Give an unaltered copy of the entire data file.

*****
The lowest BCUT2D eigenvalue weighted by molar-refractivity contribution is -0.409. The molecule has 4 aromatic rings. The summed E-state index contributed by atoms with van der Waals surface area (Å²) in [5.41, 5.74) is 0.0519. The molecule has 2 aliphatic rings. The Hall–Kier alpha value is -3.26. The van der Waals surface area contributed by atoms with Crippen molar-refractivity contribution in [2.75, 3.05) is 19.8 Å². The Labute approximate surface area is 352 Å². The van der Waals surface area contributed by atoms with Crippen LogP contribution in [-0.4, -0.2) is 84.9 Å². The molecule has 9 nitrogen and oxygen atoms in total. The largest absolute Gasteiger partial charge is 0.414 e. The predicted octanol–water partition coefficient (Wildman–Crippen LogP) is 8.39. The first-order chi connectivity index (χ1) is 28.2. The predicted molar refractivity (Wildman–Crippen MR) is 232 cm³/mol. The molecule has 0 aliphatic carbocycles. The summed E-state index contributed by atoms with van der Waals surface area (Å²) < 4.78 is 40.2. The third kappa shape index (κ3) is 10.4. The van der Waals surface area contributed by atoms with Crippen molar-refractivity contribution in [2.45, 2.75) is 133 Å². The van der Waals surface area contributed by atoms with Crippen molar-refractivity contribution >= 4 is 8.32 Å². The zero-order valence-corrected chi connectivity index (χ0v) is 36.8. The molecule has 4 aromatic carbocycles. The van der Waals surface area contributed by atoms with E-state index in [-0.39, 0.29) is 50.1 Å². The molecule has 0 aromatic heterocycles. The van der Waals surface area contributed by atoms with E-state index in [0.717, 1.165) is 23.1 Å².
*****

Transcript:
The lowest BCUT2D eigenvalue weighted by molar-refractivity contribution is -0.409. The molecule has 4 aromatic rings. The summed E-state index contributed by atoms with van der Waals surface area (Å²) in [5.41, 5.74) is 0.0519. The molecule has 2 aliphatic rings. The Hall–Kier alpha value is -3.26. The van der Waals surface area contributed by atoms with Crippen molar-refractivity contribution in [2.75, 3.05) is 19.8 Å². The Labute approximate surface area is 352 Å². The van der Waals surface area contributed by atoms with Crippen LogP contribution in [-0.4, -0.2) is 84.9 Å². The molecule has 9 nitrogen and oxygen atoms in total. The largest absolute Gasteiger partial charge is 0.414 e. The predicted octanol–water partition coefficient (Wildman–Crippen LogP) is 8.39. The first-order chi connectivity index (χ1) is 28.2. The predicted molar refractivity (Wildman–Crippen MR) is 232 cm³/mol. The molecule has 0 aliphatic carbocycles. The summed E-state index contributed by atoms with van der Waals surface area (Å²) < 4.78 is 40.2. The third kappa shape index (κ3) is 10.4. The van der Waals surface area contributed by atoms with Crippen molar-refractivity contribution in [2.45, 2.75) is 133 Å². The van der Waals surface area contributed by atoms with Crippen molar-refractivity contribution >= 4 is 8.32 Å². The zero-order valence-corrected chi connectivity index (χ0v) is 36.8. The molecule has 4 aromatic carbocycles. The van der Waals surface area contributed by atoms with E-state index in [-0.39, 0.29) is 50.1 Å². The molecule has 0 aromatic heterocycles. The van der Waals surface area contributed by atoms with E-state index in [0.717, 1.165) is 23.1 Å².